While music therapy is not featured in the film, Carly and Stef explored this approach with Oskar over several months and saw its many benefits. (Also see video below)
“For Oskar the gains were not overnight, but in the extra footage for the documentary, you can see how in time he was participating more and more each class. I truly believe that Oskar loves music, he seems to hum and move to the music as if it overtakes him. Music and the arts generally work the right side of the brain. Having balance in learning is important and all our children are encouraged to just belt out a song, hum a tune while doing a chore, or just have a regular old family dance party in the kitchen! When we let go, move to the beats and get ourselves laughing there are obvious benefits to our health – physical, emotional and mental.”
Used intentionally, music can benefit the mental and physical well-being of many populations, including people with autism. It seems like it should be a natural fit: whereas autism poses challenges for speaking and relating to others, music’s more universal qualities offer opportunities for non-verbal communication and expression of feelings, and it can be joyful and pleasurable at any skill level. A music therapist is trained to harness this power of music and design appropriate music-making, sharing, or listening activities. These might include a game, such as passing a ball to music, playing a favourite song to mean it’s time for a certain social behavior, or using singing to promote speech development, for example. Studies into this work are promising. They’ve shown that kids receiving music therapy improve their initiating behavior and social adaption, and that the quality of parent-child relationships improves, too. That is, the goals and benefits of music therapy can go beyond behaviour improvement or modification. Disability advocates point out that music therapy, thoughtfully practised, can in fact show respect for the unique, often remarkable, musical interests and talents of people with autism, creating space for truly shared and pleasurable endeavours.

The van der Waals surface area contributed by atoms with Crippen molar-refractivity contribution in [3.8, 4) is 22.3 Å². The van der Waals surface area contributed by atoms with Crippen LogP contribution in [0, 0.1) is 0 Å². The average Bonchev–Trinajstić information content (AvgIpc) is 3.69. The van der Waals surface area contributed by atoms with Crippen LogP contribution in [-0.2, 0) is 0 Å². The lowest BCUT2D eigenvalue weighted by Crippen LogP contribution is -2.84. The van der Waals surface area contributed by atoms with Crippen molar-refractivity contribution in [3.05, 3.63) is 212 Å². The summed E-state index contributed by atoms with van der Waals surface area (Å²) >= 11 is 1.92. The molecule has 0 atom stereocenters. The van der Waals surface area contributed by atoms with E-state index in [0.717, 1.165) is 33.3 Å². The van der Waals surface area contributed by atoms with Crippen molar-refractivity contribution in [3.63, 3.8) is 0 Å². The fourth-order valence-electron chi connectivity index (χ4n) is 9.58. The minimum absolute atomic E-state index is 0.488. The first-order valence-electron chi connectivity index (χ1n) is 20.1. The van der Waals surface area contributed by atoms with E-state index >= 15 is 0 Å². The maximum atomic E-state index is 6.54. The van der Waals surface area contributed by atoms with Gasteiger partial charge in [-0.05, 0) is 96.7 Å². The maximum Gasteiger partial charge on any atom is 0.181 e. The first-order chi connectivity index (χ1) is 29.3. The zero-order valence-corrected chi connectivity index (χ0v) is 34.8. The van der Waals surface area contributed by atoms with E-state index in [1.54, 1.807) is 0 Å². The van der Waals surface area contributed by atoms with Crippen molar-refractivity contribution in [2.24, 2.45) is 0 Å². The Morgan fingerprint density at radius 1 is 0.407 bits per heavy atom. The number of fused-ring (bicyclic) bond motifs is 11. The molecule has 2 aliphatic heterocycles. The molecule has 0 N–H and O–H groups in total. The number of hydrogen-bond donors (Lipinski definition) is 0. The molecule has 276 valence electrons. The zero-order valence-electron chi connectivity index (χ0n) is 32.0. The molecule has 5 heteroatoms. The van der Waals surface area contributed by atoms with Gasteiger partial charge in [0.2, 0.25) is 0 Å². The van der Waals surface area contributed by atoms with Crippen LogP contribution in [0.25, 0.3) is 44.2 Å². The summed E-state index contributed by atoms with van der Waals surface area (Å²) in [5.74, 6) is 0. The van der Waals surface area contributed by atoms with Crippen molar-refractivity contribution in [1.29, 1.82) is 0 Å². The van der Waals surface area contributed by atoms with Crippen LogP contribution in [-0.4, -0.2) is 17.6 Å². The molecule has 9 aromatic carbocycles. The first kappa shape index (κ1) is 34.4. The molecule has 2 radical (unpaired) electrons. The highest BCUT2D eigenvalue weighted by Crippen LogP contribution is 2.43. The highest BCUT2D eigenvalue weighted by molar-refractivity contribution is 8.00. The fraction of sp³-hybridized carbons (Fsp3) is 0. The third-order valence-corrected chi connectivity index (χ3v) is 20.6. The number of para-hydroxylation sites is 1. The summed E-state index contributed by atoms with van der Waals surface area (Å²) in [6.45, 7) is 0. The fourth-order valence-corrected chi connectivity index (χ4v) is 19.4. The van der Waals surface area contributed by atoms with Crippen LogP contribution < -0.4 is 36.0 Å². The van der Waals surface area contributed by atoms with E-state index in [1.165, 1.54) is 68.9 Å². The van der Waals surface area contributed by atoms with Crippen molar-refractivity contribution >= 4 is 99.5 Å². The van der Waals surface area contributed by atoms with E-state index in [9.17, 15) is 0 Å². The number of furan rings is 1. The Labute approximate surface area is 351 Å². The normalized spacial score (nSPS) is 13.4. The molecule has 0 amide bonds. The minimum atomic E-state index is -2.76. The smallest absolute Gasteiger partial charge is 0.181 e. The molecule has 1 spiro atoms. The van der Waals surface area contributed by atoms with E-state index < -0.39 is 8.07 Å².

Hear more from Carly on her blog, The Muddy Path, or watch this bonus video from Beyond the Spectrum of Oskar’s journey with music therapy.
A note from Carly & Stef
We invited director Steve Suderman to share our story with the hope that our experience would offer comfort to other families facing similar experiences, and provide insight into life with a special needs child for those who aren’t familiar with the highs and lows of parenting on the spectrum.
This film portrays the beginning of our journey and our story is far from over. We hope that the film demonstrates that there is no single “correct” way to approach the task of supporting your child on their developmental path. We wanted to empower parents to do their own research, and make choices with the intention that they can help their child to thrive, regardless of their diagnosis. We think the film Steve made does this and this website has some additional videos and information for those who want to find out more about topics and therapies featured in the film.